Nigeria’s Inspector-general of Police, Ibrahim Idris, has advised that the Senate confirmation should be expunged from the process of appointing an Inspector-General of Police.
Mr Idris, in his address at a public hearing on a bill for an act to repeal the Police Act, proposed the part of senate confirmation should be removed in the bill under consideration.
The bill, in clause 7, recommends that interested applicants for the role of IGP shall apply through the Nigerian Police Council, which will nominate three from the pool of application and forward same to the president.
From the three, the bill proposes that ‘the president shall appoint Inspector-General of Police from the recommended applicants, subject to senate approval.’
This is a move away from what presently obtains, where the president appoints whoever he or she deems fit and forward such name for senate confirmation.
Mr Idris, however, does not subscribe to the senate confirmation of such appointments. Asides senate confirmation, Mr Idris also wants the application procedure removed.
“The provision of the bill, captured in section 7, which deals with the appointment of the Inspector General of Police, has generated debate as to ‘its’ appropriateness… High on the debate is the application of procedure of police officers intending to become the Inspector General of Police. It is the position of the police that application procedures, as provided, is not necessary and should be discarded.
“The issue of tenure of office of five years for the Inspector General of Police as indicated in the bill is very appropriate and should be maintained. Tenure of the office of Inspector of the General of Police like other security agencies such as EFCC, ICPC and even the Police Service Commission will stabilise the office of the Inspector General of Police and enable him to set out strategic operation plans for the Nigerian police force.
“The appointment of the Inspector General of Police by the president on the advice of the police council, without the senate confirmation, is the desire of the police and should be made to be in the bill.”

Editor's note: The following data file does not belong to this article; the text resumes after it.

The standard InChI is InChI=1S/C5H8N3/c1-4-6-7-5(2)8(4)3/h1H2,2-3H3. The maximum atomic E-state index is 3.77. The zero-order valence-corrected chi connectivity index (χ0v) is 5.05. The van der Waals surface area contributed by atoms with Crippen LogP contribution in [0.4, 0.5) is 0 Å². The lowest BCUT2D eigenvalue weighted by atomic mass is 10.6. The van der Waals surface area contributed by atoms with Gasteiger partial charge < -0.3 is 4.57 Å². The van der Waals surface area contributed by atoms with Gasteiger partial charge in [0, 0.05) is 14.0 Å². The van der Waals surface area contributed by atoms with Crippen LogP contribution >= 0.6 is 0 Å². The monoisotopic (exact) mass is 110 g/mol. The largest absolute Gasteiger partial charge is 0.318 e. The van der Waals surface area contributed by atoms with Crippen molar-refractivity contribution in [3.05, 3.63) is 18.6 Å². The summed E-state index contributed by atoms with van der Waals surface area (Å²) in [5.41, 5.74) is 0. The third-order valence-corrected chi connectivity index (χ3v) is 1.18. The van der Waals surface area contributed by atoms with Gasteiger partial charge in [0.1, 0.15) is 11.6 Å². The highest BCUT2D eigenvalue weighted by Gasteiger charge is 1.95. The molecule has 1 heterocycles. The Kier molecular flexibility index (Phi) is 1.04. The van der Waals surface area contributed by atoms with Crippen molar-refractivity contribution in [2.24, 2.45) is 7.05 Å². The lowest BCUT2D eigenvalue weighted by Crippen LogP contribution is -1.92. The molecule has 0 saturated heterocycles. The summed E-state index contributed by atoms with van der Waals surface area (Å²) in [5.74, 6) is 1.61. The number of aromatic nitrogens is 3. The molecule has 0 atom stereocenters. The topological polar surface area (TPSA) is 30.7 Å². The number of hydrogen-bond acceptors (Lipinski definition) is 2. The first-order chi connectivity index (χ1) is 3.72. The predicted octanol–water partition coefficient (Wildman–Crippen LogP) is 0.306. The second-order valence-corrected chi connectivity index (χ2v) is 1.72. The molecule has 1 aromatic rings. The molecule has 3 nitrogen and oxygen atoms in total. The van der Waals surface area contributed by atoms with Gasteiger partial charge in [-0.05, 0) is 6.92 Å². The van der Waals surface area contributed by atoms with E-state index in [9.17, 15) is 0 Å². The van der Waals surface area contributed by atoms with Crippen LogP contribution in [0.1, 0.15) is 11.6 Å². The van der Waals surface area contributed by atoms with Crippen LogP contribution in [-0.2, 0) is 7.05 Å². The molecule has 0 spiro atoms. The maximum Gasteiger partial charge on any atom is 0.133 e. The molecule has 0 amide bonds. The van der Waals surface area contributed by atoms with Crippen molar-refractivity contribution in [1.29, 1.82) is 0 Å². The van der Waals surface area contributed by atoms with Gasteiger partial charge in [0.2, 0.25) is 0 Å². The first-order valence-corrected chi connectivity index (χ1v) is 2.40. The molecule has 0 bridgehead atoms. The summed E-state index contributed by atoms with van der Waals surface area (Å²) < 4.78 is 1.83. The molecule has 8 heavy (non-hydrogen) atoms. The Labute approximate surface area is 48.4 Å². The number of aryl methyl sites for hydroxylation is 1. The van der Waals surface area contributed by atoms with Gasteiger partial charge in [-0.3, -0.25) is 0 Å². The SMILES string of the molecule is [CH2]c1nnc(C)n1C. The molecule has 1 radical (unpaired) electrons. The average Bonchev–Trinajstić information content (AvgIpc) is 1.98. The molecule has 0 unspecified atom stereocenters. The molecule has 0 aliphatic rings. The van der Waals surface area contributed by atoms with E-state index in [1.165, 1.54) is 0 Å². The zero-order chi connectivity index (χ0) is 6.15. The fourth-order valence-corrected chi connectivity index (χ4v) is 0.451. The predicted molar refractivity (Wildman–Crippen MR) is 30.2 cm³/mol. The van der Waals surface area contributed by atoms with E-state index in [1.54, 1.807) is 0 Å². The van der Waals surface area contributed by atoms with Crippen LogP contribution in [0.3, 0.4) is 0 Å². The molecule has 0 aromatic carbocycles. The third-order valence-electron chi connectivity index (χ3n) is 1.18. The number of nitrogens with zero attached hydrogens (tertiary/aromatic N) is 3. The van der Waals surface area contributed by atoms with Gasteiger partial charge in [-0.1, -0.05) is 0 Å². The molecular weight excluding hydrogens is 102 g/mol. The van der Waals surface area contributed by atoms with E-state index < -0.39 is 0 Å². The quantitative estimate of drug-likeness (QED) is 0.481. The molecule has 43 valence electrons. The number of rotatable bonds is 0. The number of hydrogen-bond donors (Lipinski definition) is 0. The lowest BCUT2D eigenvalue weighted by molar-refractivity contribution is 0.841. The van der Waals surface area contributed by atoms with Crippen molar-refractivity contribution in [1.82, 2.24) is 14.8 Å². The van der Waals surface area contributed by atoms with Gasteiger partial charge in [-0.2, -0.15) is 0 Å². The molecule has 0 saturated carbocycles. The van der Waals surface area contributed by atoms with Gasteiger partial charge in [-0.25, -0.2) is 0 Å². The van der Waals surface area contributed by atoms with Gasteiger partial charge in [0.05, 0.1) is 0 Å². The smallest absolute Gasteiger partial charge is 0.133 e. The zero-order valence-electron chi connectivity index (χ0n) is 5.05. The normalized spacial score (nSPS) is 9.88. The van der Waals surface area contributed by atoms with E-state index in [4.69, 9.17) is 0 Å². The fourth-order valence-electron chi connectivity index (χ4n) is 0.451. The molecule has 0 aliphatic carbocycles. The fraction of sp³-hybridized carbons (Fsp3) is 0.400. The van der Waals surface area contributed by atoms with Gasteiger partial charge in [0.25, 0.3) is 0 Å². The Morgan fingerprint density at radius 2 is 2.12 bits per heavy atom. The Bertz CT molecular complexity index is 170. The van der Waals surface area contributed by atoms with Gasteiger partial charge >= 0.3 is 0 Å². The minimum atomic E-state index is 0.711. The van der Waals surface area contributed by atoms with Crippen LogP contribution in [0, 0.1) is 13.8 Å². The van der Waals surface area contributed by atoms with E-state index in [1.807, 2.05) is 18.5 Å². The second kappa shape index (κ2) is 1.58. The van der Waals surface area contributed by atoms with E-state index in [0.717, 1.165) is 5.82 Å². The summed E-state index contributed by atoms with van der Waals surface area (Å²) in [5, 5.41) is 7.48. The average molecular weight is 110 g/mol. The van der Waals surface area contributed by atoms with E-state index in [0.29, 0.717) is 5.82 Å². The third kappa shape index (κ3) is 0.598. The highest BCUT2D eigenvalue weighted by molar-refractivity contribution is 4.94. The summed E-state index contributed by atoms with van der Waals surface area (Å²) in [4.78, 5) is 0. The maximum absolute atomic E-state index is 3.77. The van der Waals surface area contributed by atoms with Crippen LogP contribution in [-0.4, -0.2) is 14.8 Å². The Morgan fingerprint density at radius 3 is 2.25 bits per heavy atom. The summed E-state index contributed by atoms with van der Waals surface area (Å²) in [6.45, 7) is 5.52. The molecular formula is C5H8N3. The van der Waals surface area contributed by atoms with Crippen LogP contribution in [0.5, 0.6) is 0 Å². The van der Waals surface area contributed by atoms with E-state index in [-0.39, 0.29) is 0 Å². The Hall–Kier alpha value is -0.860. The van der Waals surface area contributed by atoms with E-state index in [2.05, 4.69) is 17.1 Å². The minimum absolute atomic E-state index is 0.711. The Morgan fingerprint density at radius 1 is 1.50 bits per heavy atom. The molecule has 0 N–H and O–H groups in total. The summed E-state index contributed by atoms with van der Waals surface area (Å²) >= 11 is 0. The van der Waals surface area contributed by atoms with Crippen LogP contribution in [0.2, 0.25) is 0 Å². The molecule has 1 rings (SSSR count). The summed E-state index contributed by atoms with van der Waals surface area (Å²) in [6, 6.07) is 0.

Mr Idris has had a long-standing feud with the eight Senate.
For three consecutive times this year, he snubbed the Senate’s invitation.
The senate, in reaction to his snub, had in May declared him an enemy of democracy.
Earlier, the chairman of the senate committee on police affairs, Tijjani Kaura, said the bill is important to equip the police to face new challenges and crime trends.
“It goes without saying that crimes have grown from crude rustic practice that we used to know in those ‘days’, to a sophisticated and highly yielding business to its criminals and perpetrators, with new crimes springing up at ‘an’ alarming rate.
“It is thus clear that if the police are to effectively discharge its duties and responsibilities to meet with international best practices, as it is obtained in other parts of the world, then the police must be provided with sufficient welfare package, training and re-training, machineries to effectively discharge the constitutional responsibilities.
“In consideration of the foregoing, the current initiative of repealing and enacting the police act is commencing, to ensure the placement of an enabling law by the national assembly ‘and’ to make an enduring and sustainable legislative support for the Nigeria Police Force,” he said.
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